Why did Sally Challen challenge the Forfeiture Rule if she didn’t want the money?
It has been widely reported in the media that Sally Challen has won the right to inherit the £1m estate of her husband despite being convicted of his murder, subsequently overturned when the Crown accepted her guilty plea to his manslaughter. I will not go into the details of the case here save to say that in accepting her manslaughter plea, it was also noted that the deceased had ‘coercive control’ over his wife which is now recognised as a criminal offence (although it was not recognised as such at the time of the killing).
The Forfeiture Rule means the rule of public policy which in certain circumstances stops a person from acquiring a benefit from someone they have unlawfully killed. So in Mrs Challen’s case, she was unable to benefit from her husband’s estate. However, the Forfeiture Act 1982 (1982 Act), gives the court power to modify or exclude the effect of the rule ‘having regard to the conduct of the offender (in this case Mrs Challen) and of the deceased…’
The Judge in this case, in deciding whether to exercise his judicial discretion under the 1982 Act to dis-apply the effect of the forfeiture rule, said that the facts were ’extraordinary, tragic and one would hope, rare’. He said that ‘the deceased undoubtedly contributed significantly to the circumstances in which he died’ and he agreed that the forfeiture rule should be dis-applied in the particular circumstances of this case.
According to the case reports, the effect of this ruling is that the deceased’s estate can now pass to Mrs Challen rather than her sons (which happened because of forfeiture). However, although they were named as the defendants in this case, her sons did not challenge it and Mrs Challen has disclaimed any interest in actually recovering the inheritance from her sons. So why did she do it?
It seems that the reason is to recover the Inheritance tax (IHT) that was paid when the estate passed to her sons rather than herself.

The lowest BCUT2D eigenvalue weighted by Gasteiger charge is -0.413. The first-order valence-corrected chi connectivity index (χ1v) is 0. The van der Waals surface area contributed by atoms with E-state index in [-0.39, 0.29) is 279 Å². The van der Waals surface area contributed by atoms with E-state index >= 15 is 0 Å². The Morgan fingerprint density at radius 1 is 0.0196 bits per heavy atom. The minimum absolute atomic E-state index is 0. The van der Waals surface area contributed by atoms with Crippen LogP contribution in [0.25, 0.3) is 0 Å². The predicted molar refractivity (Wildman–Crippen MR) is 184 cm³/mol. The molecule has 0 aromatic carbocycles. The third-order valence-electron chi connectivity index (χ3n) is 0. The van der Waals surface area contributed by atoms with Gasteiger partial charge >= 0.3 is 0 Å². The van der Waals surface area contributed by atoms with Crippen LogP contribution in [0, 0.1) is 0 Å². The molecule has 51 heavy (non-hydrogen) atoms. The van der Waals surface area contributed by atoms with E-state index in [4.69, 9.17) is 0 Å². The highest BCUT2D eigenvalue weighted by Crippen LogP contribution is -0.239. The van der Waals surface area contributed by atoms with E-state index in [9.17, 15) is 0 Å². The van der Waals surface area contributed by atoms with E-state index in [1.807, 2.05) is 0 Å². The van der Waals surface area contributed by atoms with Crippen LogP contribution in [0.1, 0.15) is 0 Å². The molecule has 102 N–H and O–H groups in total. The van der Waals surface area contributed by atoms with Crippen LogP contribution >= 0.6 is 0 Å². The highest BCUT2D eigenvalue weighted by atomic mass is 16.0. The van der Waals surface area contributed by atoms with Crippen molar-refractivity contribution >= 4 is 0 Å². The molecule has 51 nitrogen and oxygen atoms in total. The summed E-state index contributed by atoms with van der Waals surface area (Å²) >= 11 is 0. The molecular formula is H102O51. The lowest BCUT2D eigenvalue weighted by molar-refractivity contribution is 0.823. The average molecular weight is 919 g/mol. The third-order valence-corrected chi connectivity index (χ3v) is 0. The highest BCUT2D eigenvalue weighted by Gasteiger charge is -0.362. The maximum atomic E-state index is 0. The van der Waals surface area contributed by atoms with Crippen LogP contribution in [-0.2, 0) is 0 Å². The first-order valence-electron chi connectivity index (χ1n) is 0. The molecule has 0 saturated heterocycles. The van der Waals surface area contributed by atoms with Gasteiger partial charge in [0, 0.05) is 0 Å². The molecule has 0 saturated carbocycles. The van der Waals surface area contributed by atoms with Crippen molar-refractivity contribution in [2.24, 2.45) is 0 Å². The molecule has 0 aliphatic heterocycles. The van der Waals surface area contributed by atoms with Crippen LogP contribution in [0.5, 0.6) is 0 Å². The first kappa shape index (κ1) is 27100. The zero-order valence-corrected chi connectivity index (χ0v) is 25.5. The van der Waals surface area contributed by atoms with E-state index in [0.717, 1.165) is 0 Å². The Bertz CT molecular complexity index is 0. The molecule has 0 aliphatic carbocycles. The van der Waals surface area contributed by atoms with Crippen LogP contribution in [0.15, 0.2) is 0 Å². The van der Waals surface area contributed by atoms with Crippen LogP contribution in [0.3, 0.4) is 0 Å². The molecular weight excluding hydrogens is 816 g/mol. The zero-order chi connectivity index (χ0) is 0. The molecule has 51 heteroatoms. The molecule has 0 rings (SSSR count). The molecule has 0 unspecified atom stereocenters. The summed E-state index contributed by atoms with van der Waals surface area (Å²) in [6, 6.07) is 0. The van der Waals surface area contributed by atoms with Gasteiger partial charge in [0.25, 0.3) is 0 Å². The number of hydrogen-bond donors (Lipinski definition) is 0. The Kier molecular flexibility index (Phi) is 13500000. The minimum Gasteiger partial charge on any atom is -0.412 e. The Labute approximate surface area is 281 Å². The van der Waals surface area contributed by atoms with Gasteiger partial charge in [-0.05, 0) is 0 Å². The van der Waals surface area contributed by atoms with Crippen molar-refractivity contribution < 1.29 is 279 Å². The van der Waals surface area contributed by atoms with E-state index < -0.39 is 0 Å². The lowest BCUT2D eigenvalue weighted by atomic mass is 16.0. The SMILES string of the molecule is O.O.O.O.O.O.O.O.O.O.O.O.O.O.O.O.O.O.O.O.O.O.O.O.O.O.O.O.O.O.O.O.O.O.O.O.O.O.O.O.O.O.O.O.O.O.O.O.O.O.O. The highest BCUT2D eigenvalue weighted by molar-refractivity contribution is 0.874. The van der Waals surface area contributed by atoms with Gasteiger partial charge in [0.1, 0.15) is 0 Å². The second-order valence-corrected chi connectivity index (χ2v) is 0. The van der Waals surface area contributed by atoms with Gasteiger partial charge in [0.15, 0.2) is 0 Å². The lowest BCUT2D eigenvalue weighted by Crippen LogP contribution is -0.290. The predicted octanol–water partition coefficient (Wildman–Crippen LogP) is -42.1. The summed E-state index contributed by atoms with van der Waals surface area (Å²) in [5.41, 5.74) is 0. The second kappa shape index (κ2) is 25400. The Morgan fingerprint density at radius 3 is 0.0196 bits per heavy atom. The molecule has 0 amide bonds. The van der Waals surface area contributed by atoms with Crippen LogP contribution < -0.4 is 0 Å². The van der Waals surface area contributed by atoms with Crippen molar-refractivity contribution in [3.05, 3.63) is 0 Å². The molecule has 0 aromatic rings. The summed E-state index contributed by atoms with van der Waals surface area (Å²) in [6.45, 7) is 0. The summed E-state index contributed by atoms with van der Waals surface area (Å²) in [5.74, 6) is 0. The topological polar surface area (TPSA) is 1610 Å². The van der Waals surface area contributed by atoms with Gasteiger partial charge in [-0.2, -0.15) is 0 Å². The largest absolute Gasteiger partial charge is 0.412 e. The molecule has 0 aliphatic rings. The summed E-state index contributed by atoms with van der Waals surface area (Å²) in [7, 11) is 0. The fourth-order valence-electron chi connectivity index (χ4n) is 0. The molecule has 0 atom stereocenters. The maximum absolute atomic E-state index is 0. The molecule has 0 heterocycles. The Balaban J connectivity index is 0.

Transfers between spouses are exempt for IHT purposes, but although there may have been some available exemptions, a £1m estate would have suffered a minimum tax liability of £270,000 when it all passed to the sons.
It is reported that the deceased had not made a will, meaning that he would have died intestate. It is also reported that the family home was a major asset in the estate and was jointly owned with his wife. So by dis-applying the forfeiture rule, Mrs Challen inherits his share of the house by survivorship (assuming that the home was owned by them as beneficial joint tenants rather than as tenants in common) and under the intestacy rules, she inherits all of his personal effects, the next £250,000 and half of the balance as a life interest (based on the intestacy rules as they then were), with the other half passing to the sons. It is likely that if the house was the major part of the £1m estate, that the part now passing to the sons under the intestacy rules will be less than the available IHT exemption, meaning that no IHT is due – and can now be claimed back from HMRC.
However, if Mrs Challen is not actually claiming the money back from her sons, has she made a lifetime gift to them (a Potentially Exempt Transfer) and if so, when does the 7 years start running? Perhaps a question for another blog!